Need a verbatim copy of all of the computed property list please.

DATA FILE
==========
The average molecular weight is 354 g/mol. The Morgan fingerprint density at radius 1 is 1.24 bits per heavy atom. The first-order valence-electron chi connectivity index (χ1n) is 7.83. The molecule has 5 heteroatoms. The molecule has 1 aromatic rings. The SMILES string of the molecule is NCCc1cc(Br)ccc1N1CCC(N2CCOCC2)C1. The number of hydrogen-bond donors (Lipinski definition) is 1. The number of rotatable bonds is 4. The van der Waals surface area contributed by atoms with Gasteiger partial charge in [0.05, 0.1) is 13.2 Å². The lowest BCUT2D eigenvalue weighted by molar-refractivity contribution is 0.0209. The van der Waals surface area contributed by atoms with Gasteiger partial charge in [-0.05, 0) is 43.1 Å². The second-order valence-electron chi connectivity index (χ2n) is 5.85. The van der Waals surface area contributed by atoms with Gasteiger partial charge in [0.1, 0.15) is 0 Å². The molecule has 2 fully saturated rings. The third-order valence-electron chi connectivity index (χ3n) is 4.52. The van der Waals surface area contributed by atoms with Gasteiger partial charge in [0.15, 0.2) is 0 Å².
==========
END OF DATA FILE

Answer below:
The average molecular weight is 354 g/mol. The Morgan fingerprint density at radius 1 is 1.24 bits per heavy atom. The first-order valence-electron chi connectivity index (χ1n) is 7.83. The molecule has 5 heteroatoms. The molecule has 1 aromatic rings. The SMILES string of the molecule is NCCc1cc(Br)ccc1N1CCC(N2CCOCC2)C1. The number of hydrogen-bond donors (Lipinski definition) is 1. The number of rotatable bonds is 4. The van der Waals surface area contributed by atoms with Gasteiger partial charge in [0.05, 0.1) is 13.2 Å². The lowest BCUT2D eigenvalue weighted by molar-refractivity contribution is 0.0209. The van der Waals surface area contributed by atoms with Gasteiger partial charge in [-0.05, 0) is 43.1 Å². The second-order valence-electron chi connectivity index (χ2n) is 5.85. The van der Waals surface area contributed by atoms with Gasteiger partial charge in [0.1, 0.15) is 0 Å². The molecule has 2 fully saturated rings. The third-order valence-electron chi connectivity index (χ3n) is 4.52. The van der Waals surface area contributed by atoms with Gasteiger partial charge in [0.15, 0.2) is 0 Å².